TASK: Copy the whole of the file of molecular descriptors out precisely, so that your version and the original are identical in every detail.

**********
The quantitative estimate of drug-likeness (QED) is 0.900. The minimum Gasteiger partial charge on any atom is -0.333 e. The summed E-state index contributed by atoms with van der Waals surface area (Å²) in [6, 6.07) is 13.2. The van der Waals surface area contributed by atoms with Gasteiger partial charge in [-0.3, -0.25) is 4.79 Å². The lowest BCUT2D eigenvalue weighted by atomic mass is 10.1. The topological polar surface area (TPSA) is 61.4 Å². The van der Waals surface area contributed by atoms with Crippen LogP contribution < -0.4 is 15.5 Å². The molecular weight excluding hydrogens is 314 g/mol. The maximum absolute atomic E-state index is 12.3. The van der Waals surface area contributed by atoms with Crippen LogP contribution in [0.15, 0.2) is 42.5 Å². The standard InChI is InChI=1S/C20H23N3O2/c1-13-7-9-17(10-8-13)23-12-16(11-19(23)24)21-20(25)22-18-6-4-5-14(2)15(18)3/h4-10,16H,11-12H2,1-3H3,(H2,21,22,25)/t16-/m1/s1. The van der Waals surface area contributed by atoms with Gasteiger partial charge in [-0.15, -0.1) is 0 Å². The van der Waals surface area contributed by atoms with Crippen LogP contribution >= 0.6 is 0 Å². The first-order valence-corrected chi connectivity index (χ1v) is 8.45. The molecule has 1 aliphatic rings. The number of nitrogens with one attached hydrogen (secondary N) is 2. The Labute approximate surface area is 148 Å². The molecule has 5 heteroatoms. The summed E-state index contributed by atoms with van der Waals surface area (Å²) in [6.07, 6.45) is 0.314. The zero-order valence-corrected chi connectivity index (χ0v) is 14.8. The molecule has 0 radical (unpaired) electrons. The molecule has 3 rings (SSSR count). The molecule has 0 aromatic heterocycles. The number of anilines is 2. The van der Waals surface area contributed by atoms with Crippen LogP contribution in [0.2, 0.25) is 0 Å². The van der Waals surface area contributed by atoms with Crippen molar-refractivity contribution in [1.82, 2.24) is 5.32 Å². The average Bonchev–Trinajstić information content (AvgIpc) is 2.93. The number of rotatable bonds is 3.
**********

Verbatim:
The quantitative estimate of drug-likeness (QED) is 0.900. The minimum Gasteiger partial charge on any atom is -0.333 e. The summed E-state index contributed by atoms with van der Waals surface area (Å²) in [6, 6.07) is 13.2. The van der Waals surface area contributed by atoms with Gasteiger partial charge in [-0.3, -0.25) is 4.79 Å². The lowest BCUT2D eigenvalue weighted by atomic mass is 10.1. The topological polar surface area (TPSA) is 61.4 Å². The van der Waals surface area contributed by atoms with Crippen LogP contribution < -0.4 is 15.5 Å². The molecular weight excluding hydrogens is 314 g/mol. The maximum absolute atomic E-state index is 12.3. The van der Waals surface area contributed by atoms with Crippen LogP contribution in [0.15, 0.2) is 42.5 Å². The standard InChI is InChI=1S/C20H23N3O2/c1-13-7-9-17(10-8-13)23-12-16(11-19(23)24)21-20(25)22-18-6-4-5-14(2)15(18)3/h4-10,16H,11-12H2,1-3H3,(H2,21,22,25)/t16-/m1/s1. The van der Waals surface area contributed by atoms with Gasteiger partial charge in [-0.15, -0.1) is 0 Å². The van der Waals surface area contributed by atoms with Crippen LogP contribution >= 0.6 is 0 Å². The first-order valence-corrected chi connectivity index (χ1v) is 8.45. The molecule has 1 aliphatic rings. The number of nitrogens with one attached hydrogen (secondary N) is 2. The Labute approximate surface area is 148 Å². The molecule has 5 heteroatoms. The summed E-state index contributed by atoms with van der Waals surface area (Å²) in [6.07, 6.45) is 0.314. The zero-order valence-corrected chi connectivity index (χ0v) is 14.8. The molecule has 0 radical (unpaired) electrons. The molecule has 3 rings (SSSR count). The molecule has 0 aromatic heterocycles. The number of anilines is 2. The van der Waals surface area contributed by atoms with Crippen LogP contribution in [0.2, 0.25) is 0 Å². The van der Waals surface area contributed by atoms with Crippen molar-refractivity contribution in [1.82, 2.24) is 5.32 Å². The average Bonchev–Trinajstić information content (AvgIpc) is 2.93. The number of rotatable bonds is 3.